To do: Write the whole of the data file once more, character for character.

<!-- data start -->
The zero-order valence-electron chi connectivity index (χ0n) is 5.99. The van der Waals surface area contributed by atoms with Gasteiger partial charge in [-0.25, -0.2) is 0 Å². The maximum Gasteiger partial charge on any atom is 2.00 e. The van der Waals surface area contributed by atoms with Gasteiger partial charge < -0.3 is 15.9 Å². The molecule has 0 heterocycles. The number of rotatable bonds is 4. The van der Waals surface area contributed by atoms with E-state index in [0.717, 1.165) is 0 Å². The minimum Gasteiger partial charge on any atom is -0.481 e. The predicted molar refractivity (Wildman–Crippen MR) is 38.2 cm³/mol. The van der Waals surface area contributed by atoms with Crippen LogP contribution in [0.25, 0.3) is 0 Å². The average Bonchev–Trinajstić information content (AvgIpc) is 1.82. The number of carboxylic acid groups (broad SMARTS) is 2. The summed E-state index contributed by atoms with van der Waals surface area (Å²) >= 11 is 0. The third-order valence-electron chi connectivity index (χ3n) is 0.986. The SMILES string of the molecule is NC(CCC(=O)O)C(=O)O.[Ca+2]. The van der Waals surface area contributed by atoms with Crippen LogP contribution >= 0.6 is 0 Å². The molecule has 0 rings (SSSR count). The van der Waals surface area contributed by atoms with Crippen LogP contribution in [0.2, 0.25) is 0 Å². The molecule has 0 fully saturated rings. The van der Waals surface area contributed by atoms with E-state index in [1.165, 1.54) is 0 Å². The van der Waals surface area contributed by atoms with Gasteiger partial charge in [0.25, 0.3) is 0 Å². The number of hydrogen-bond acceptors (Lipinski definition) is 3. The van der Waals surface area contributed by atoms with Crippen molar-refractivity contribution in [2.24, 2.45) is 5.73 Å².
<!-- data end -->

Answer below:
The zero-order valence-electron chi connectivity index (χ0n) is 5.99. The van der Waals surface area contributed by atoms with Gasteiger partial charge in [-0.25, -0.2) is 0 Å². The maximum Gasteiger partial charge on any atom is 2.00 e. The van der Waals surface area contributed by atoms with Gasteiger partial charge < -0.3 is 15.9 Å². The molecule has 0 heterocycles. The number of rotatable bonds is 4. The van der Waals surface area contributed by atoms with E-state index in [0.717, 1.165) is 0 Å². The minimum Gasteiger partial charge on any atom is -0.481 e. The predicted molar refractivity (Wildman–Crippen MR) is 38.2 cm³/mol. The van der Waals surface area contributed by atoms with Crippen LogP contribution in [0.25, 0.3) is 0 Å². The average Bonchev–Trinajstić information content (AvgIpc) is 1.82. The number of carboxylic acid groups (broad SMARTS) is 2. The summed E-state index contributed by atoms with van der Waals surface area (Å²) >= 11 is 0. The third-order valence-electron chi connectivity index (χ3n) is 0.986. The SMILES string of the molecule is NC(CCC(=O)O)C(=O)O.[Ca+2]. The van der Waals surface area contributed by atoms with Crippen LogP contribution >= 0.6 is 0 Å². The molecule has 0 rings (SSSR count). The van der Waals surface area contributed by atoms with Crippen LogP contribution in [0.2, 0.25) is 0 Å². The molecule has 0 fully saturated rings. The van der Waals surface area contributed by atoms with E-state index in [1.165, 1.54) is 0 Å². The van der Waals surface area contributed by atoms with Gasteiger partial charge in [0.25, 0.3) is 0 Å². The number of hydrogen-bond acceptors (Lipinski definition) is 3. The van der Waals surface area contributed by atoms with Crippen molar-refractivity contribution in [2.24, 2.45) is 5.73 Å².